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Agri Minister Shares Data on Demand & Consumption of Organic Farming Products in Parliament

Agri Minister Narendra Singh Tomar in a written reply in Lok Sabha said that in order ensure the quality of organic products, two different types of organic certification systems have been devised.

Ayushi Sikarwar
Union Minister of Agriculture and Farmers Welfare Narendra Singh Tomar (File Image)

According to the most recent report released in 2022 by the International Federation of Organic Agriculture Movement (IFOAM) Germany and FiBL Switzerland, the global organic market has been expanding over the previous six years at a CAGR of 8.7%. (2015-2020). The market size has climbed from US $ 84 billion in 2015 to US $ 129 billion in 2020, which indicates that there is a rising demand for chemical-free organic produce on the global market.

There is no information available on domestic organic product consumption. However, there is a growing demand for organic products in the domestic market due to greater health awareness and increased support for organic farming.

Indian organic food market is anticipated to experience a CAGR of 25.25 percent between 2022 and 2027, according to IMARC research.

As per the information provided by the Union Minister of Agriculture and Farmers Welfare Narendra Singh Tomar in a written reply in Lok Sabha, to ensure the quality of organic products sold in the nation, two different types of organic certification systems have been devised:

i) For the development of the export market, third-party certification is provided by an accredited certification agency under the National Programme for Organic Production (NPOP) of the Ministry of Commerce and Industry

ii) PGS-India, or Participatory Guarantee System, is an initiative of the Ministry of Agriculture and Farmers Welfare to address the domestic market need

The Government of India's Ministry of Commerce and Industry introduced NPOP in 2001. Through its approved Certification Bodies (CBs), the NPOP not only provides the institutional structure for the accreditation of certification agencies and the operationalization of the certification programme, but it also makes sure that the system functions properly and is regularly monitored.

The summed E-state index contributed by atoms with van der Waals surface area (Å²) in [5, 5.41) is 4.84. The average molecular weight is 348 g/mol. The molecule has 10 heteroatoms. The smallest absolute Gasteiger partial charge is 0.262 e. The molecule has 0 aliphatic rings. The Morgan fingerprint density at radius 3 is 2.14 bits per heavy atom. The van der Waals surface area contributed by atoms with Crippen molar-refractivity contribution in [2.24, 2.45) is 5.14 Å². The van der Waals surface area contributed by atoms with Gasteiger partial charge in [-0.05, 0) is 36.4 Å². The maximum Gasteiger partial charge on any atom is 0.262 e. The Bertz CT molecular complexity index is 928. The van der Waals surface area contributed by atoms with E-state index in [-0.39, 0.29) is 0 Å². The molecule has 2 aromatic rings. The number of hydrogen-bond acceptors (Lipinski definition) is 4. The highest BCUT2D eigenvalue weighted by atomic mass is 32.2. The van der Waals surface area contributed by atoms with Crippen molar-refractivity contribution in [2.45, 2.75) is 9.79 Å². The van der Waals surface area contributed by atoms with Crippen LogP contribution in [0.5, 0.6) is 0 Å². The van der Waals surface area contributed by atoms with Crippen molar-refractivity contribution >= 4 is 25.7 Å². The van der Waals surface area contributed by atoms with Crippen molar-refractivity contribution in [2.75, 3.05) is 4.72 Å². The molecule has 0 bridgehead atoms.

The production and handling of activities at all phases, including the manufacture, processing, trade, and export requirements for organic products, are covered by the NPOP, a third-party certification programme. Additionally, organic products are graded and subject to the same quality control standards as conventional ones.

The Participatory Guarantee System of India (PGS-India) is being implemented by the government as part of the PGS-India programme as a quality assurance initiative for the certification of organic produce that is relevant to the local area, focusing on stakeholder participation, including producers/farmers and consumers, and operating outside the parameters of third-party certification.

By evaluating, inspecting, and verifying one another's production practises, stakeholders (including farmers and producers) participate in decision-making and crucial judgements about the operation of the PGS-India certification itself. This allows them to collectively proclaim goods to be organic.

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